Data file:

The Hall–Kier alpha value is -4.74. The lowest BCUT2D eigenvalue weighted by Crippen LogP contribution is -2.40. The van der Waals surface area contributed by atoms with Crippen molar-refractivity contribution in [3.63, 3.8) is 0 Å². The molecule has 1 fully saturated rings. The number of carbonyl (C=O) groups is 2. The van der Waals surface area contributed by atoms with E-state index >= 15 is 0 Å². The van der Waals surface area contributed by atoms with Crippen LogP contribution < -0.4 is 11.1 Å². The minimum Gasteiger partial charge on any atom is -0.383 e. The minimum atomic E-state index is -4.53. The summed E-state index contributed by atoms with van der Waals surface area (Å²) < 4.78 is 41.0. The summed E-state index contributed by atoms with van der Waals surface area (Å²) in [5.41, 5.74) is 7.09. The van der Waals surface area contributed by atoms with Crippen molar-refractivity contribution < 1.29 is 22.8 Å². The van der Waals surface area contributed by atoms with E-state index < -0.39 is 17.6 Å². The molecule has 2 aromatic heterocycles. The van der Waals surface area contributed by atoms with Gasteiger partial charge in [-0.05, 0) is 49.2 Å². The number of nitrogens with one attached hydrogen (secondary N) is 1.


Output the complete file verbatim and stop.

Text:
The Hall–Kier alpha value is -4.74. The lowest BCUT2D eigenvalue weighted by Crippen LogP contribution is -2.40. The van der Waals surface area contributed by atoms with Crippen molar-refractivity contribution in [3.63, 3.8) is 0 Å². The molecule has 1 fully saturated rings. The number of carbonyl (C=O) groups is 2. The van der Waals surface area contributed by atoms with E-state index >= 15 is 0 Å². The van der Waals surface area contributed by atoms with Crippen LogP contribution < -0.4 is 11.1 Å². The minimum Gasteiger partial charge on any atom is -0.383 e. The minimum atomic E-state index is -4.53. The summed E-state index contributed by atoms with van der Waals surface area (Å²) < 4.78 is 41.0. The summed E-state index contributed by atoms with van der Waals surface area (Å²) in [5.41, 5.74) is 7.09. The van der Waals surface area contributed by atoms with Crippen molar-refractivity contribution < 1.29 is 22.8 Å². The van der Waals surface area contributed by atoms with E-state index < -0.39 is 17.6 Å². The molecule has 2 aromatic heterocycles. The van der Waals surface area contributed by atoms with Gasteiger partial charge in [-0.05, 0) is 49.2 Å². The number of nitrogens with one attached hydrogen (secondary N) is 1.